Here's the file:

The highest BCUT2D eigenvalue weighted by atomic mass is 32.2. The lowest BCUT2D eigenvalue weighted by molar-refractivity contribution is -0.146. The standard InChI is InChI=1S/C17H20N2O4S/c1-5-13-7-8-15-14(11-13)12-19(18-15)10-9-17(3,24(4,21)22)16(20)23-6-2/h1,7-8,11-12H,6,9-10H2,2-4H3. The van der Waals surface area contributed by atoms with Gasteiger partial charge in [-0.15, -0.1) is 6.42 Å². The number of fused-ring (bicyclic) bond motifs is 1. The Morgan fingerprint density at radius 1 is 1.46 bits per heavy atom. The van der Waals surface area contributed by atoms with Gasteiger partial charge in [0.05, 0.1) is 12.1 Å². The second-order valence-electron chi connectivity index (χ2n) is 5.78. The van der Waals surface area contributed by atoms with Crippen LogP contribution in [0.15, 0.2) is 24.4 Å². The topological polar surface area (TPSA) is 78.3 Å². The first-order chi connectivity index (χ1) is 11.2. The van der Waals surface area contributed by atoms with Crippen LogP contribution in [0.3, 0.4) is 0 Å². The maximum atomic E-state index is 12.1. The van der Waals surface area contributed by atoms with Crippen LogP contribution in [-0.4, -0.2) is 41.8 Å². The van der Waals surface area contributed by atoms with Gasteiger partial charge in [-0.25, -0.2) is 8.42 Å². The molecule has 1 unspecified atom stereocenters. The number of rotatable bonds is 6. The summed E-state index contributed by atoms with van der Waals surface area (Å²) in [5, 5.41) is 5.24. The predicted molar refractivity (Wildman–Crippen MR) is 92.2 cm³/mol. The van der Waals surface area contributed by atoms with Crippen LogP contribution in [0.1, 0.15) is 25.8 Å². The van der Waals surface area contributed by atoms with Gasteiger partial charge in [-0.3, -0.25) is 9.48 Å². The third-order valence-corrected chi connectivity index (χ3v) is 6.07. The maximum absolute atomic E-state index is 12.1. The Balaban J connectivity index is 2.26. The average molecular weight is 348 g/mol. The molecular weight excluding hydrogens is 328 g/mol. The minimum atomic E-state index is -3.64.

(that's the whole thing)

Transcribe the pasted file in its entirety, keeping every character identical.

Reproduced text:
The highest BCUT2D eigenvalue weighted by atomic mass is 32.2. The lowest BCUT2D eigenvalue weighted by molar-refractivity contribution is -0.146. The standard InChI is InChI=1S/C17H20N2O4S/c1-5-13-7-8-15-14(11-13)12-19(18-15)10-9-17(3,24(4,21)22)16(20)23-6-2/h1,7-8,11-12H,6,9-10H2,2-4H3. The van der Waals surface area contributed by atoms with Gasteiger partial charge in [-0.15, -0.1) is 6.42 Å². The number of fused-ring (bicyclic) bond motifs is 1. The Morgan fingerprint density at radius 1 is 1.46 bits per heavy atom. The van der Waals surface area contributed by atoms with Gasteiger partial charge in [0.05, 0.1) is 12.1 Å². The second-order valence-electron chi connectivity index (χ2n) is 5.78. The van der Waals surface area contributed by atoms with Crippen LogP contribution in [0.15, 0.2) is 24.4 Å². The topological polar surface area (TPSA) is 78.3 Å². The first-order chi connectivity index (χ1) is 11.2. The van der Waals surface area contributed by atoms with Crippen LogP contribution in [0.3, 0.4) is 0 Å². The maximum atomic E-state index is 12.1. The van der Waals surface area contributed by atoms with Crippen LogP contribution in [-0.4, -0.2) is 41.8 Å². The van der Waals surface area contributed by atoms with Gasteiger partial charge in [-0.25, -0.2) is 8.42 Å². The molecule has 1 unspecified atom stereocenters. The number of rotatable bonds is 6. The summed E-state index contributed by atoms with van der Waals surface area (Å²) in [5, 5.41) is 5.24. The predicted molar refractivity (Wildman–Crippen MR) is 92.2 cm³/mol. The van der Waals surface area contributed by atoms with Crippen LogP contribution in [0.1, 0.15) is 25.8 Å². The van der Waals surface area contributed by atoms with Gasteiger partial charge in [-0.3, -0.25) is 9.48 Å². The third-order valence-corrected chi connectivity index (χ3v) is 6.07. The maximum absolute atomic E-state index is 12.1. The Balaban J connectivity index is 2.26. The average molecular weight is 348 g/mol. The molecular weight excluding hydrogens is 328 g/mol. The minimum atomic E-state index is -3.64.